Fri, 21 Dec 2012 02:32 UTC
Santa Fe Province Security Minister Raul Lamberto said the incidents were not triggered by social protests but were simple acts of vandalism.
Lamberto said two people were killed by a sharp object and gunfire after attacks early Friday on about 20 supermarkets in the cities of Rosario and Villa Gobernador Galvez. He declined to name the victims or the attackers but said 25 people were injured and 130 arrested during the looting about 190 miles northeast of Buenos Aires.
It followed a wave of sporadic looting that began Thursday when dozens broke into a supermarket and carried away televisions and other electronics in the Patagonian ski resort of Bariloche. The government responded by deploying 400 hundred military police to the southern city.
The disturbances evoked harrowing memories of Argentina's worst economic crisis a decade ago, when President Fernando de la Rua resigned after days of rioting and looting that left dozens dead and scores of protesters injured throughout the country.
"All that people cared about was breaking into shopping malls and taking the LCD's and stereos," He added that, although Argentina still has poverty, it is nowhere "like the Argentina of 2001," when jobless people stormed supermarkets, shops and kiosks.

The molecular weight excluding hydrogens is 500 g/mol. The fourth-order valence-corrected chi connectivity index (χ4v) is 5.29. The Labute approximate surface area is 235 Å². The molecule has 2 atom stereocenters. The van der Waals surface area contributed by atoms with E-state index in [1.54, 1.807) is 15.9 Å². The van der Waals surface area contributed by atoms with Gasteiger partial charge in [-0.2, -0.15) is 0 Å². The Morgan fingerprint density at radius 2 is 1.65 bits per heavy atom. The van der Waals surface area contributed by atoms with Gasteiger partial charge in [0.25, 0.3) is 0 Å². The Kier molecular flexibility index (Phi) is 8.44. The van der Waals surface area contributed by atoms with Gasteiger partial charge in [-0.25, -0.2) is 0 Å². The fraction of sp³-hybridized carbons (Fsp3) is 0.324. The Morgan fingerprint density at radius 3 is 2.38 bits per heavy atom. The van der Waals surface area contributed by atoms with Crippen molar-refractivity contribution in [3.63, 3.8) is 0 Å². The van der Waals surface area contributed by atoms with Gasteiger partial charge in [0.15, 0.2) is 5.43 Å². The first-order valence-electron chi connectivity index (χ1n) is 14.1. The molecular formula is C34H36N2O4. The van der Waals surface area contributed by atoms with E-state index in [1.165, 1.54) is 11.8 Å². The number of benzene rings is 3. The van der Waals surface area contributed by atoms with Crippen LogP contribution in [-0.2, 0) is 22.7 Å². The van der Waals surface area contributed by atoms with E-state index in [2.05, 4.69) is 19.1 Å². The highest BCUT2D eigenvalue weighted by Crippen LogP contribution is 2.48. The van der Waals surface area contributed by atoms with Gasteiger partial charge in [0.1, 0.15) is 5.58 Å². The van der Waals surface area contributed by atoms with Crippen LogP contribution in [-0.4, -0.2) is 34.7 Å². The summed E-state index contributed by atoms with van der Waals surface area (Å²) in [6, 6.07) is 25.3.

Thousands of people marched in front of the presidential palace earlier this week demanding pay raises and a solution to Argentina's spiraling inflation.
The demonstration was called by Hugo Moyano, the head of the powerful General Labor Confederation union, who was once a close ally of President Cristina Fernandez but who turned against her and is now one of her fiercest critics.
"There's a reality that shows that people are not going through a good time," Moyano told local Radio Mitre. "We see it in the capital when the government handles this situation as if we were living the best year in Swiss history but when you see people living underneath highways."
President Cristina Fernandez was re-elected with 54 per cent of the vote last year, but her popularity has declined since she began digging ever deeper into the pocketbooks of the middle and upper classes to fund populist policies.
With inflation soaring at about 25 per cent a year, Argentines have sought to change their pesos for dollars, but the government has cracked down on such trades and made it nearly impossible to obtain dollars legally.
Most Argentines surveyed in polls say they're most worried by a rise in crime and consumer prices and the stiff currency controls.
Source: The Associated Press